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Where's Newport putting its new City Hall? Off

Meetings, searches and many ideas later, the city still can't decide where to locate its home base.

March 07, 2007|Ashley Powers | Times Staff Writer

Think fighting City Hall is impossible? Try moving it.

Newport Beach's humble hub on the Balboa Peninsula, which resembles an overcrowded elementary school campus, has long stood in stark contrast to the town's seaside estates. There's wimpy air conditioning, sparse parking and trailers that serve as offices -- a far cry from the elegance and excess that have drawn glitterati including John Wayne and Kobe Bryant to this town.

After decades of deliberating over what to do with their funky City Hall, the City Council decided in recent years either to raze the place and rebuild it in the same cramped spot or relocate the entire operation. But although Newport has a soft spot for old things -- the Balboa Island Ferry, the Balboa Theater, an old floating restaurant known as the Reuben E. Lee -- City Hall couldn't seem to muster the same nostalgia.

Newport officials have looked at almost two dozen sites around town for the estimated $50-million project, in the process riling a large Southern California home developer and racquet-wielding country-clubbers when the searchers examined property near them. The saga has reached a point where city officials have spent about $1 million in planning costs and a few residents have jokingly suggested putting City Hall in neighboring Costa Mesa.

Debate over the last spot the city eyed -- a 3-acre parcel of designated parkland near Fashion Island -- turned a recent City Council meeting into a five-hour marathon. At its end, Councilman Michael F. Henn deadpanned: "I'm hoping we can solve this tonight and move on to how to end the Iraq war."

The City Hall conundrum features many only-in-Newport qualities. Though some city parcels haven't been earmarked for conservation or construction, large, empty lots are rare -- and pricey. If Newport Beach were to sell the five or so acres on which City Hall now sits, for example, it could command up to $15 million, city officials said.

More hurdles loom. Development battles are a city hallmark, with voters in 2000 passing the stringent Greenlight Initiative, which requires that certain projects win voter approval.

The 80,000-resident city, its coastline immortalized on television and in song and its median income twice the national average, is packed with residents so invested in their town's look that they sometimes bristle at change.

But Newport Beach's tale also seems to fit some stereotypes about development in Orange County, said Richard Weinstein, an architecture and urban design professor at UCLA.

"Insular, weak sense of community, strong sense of individual territory, a sort of anti-urban image in which you make the most of private things and the least of public things. But people there might say, 'That's exactly the way we want it.' "

Its main complex built in the 1940s, Newport Beach City Hall became grist for debate just two decades later, when the police station relocated to Newport Center. The town hall was to tag along, but voters quashed a bond initiative in the 1970s, and the city settled for cobbling additions onto the older buildings on Newport Boulevard.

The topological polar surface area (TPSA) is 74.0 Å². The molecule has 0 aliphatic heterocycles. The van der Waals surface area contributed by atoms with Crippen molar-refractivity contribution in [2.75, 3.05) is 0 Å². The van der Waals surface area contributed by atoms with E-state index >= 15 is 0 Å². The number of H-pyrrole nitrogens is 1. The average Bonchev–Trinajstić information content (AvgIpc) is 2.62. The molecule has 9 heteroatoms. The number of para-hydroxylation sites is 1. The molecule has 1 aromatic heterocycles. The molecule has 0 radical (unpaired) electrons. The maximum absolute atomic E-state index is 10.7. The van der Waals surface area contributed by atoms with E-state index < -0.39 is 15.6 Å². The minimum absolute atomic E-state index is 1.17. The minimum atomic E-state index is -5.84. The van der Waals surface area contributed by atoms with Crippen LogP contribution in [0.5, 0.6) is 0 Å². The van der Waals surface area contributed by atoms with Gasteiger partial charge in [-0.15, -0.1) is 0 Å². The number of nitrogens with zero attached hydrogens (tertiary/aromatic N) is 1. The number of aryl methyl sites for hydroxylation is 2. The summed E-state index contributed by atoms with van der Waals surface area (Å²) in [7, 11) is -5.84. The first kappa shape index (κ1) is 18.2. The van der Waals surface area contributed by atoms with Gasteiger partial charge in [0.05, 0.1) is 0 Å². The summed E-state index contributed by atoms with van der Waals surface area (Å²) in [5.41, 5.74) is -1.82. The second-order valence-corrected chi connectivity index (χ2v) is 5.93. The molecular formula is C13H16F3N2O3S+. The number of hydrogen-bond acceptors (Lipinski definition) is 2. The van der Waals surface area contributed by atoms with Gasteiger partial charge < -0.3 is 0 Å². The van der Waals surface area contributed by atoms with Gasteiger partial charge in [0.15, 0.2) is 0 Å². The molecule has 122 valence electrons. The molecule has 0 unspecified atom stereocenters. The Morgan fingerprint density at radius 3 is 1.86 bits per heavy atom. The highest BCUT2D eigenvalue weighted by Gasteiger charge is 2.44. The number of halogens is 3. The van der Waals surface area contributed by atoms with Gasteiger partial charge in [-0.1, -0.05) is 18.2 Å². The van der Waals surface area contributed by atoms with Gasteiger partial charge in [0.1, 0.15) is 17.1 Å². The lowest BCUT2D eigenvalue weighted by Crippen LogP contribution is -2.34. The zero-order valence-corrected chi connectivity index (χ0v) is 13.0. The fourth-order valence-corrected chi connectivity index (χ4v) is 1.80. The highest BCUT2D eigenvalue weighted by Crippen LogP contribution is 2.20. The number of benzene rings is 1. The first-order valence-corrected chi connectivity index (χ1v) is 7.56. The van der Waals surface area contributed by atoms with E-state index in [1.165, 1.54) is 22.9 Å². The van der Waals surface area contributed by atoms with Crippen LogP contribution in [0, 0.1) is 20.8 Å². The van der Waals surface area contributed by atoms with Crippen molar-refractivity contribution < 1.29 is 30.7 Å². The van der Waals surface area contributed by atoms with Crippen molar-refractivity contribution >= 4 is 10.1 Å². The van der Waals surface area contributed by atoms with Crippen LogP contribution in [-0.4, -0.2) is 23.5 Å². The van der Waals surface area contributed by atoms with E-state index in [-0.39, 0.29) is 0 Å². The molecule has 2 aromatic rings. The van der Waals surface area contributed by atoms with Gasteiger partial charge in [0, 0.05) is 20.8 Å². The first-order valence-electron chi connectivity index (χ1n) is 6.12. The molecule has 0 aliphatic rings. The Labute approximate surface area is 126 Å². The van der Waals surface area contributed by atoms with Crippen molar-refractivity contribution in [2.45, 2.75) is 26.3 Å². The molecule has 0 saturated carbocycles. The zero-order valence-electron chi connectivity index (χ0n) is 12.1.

Since the 1980s, City Hall has barely changed -- and each year, the fervor seems to grow for revamping a place without adequate access for people in wheelchairs; too little space for employees; a perplexing layout; and a shaky foundation that an earthquake could wipe out.

The mere idea that a replacement was needed, however, incensed some folks in the fiscally conservative town -- even sparking the creation of Newporters for Responsible Government, which questioned the proposal's cost and financing in recent years.

"There are a number of arrogant people who seemed to have a vested interest in pushing this forward," said the group's founder, John Buttolph, an attorney and a former City Council candidate. "They want more room for their files? Why are they even storing paper files anymore?"

In 2006, the city charged a committee with scrutinizing almost two dozen sites for a two-story building, large parking garage and fire station. The top two finalists were City Hall's current location and a building in Newport Center whose owner, the Irvine Co., wouldn't sell.

For a time, the council considered sending the issue to voters but decided not to.

Some officials in December talked about taking tennis courts at the Balboa Bay Club Racquet Club through eminent domain. But that idea was dropped after protests by the tennis courts' owners and the neighboring Newport Beach Country Club

The end? Hardly.

In recent weeks, Newport Beach Mayor Steven Rosansky drummed up interest in locating City Hall on a site poised to become Newport Center Park. Because the city already owns the 12 acres, building costs were estimated at $27 million -- a considerable savings over other plans.

Retired architect and former America's Cup champion Bill Ficker had pitched the proposal last year. Known as the Ficker Plan, it didn't forge peace.

Last week, at least 100 people squeezed into chambers to hear the council discuss whether to push ahead with the park's design or table it until a City Hall location was chosen.

The room was evenly split between folks with "Park +" buttons and buttons that said "Save the Park."

Rubbing their eyes and slouching as midnight neared, council members voted 4 to 3 to go ahead with designing the park.

But where to build City Hall? Ah, they didn't even come close.


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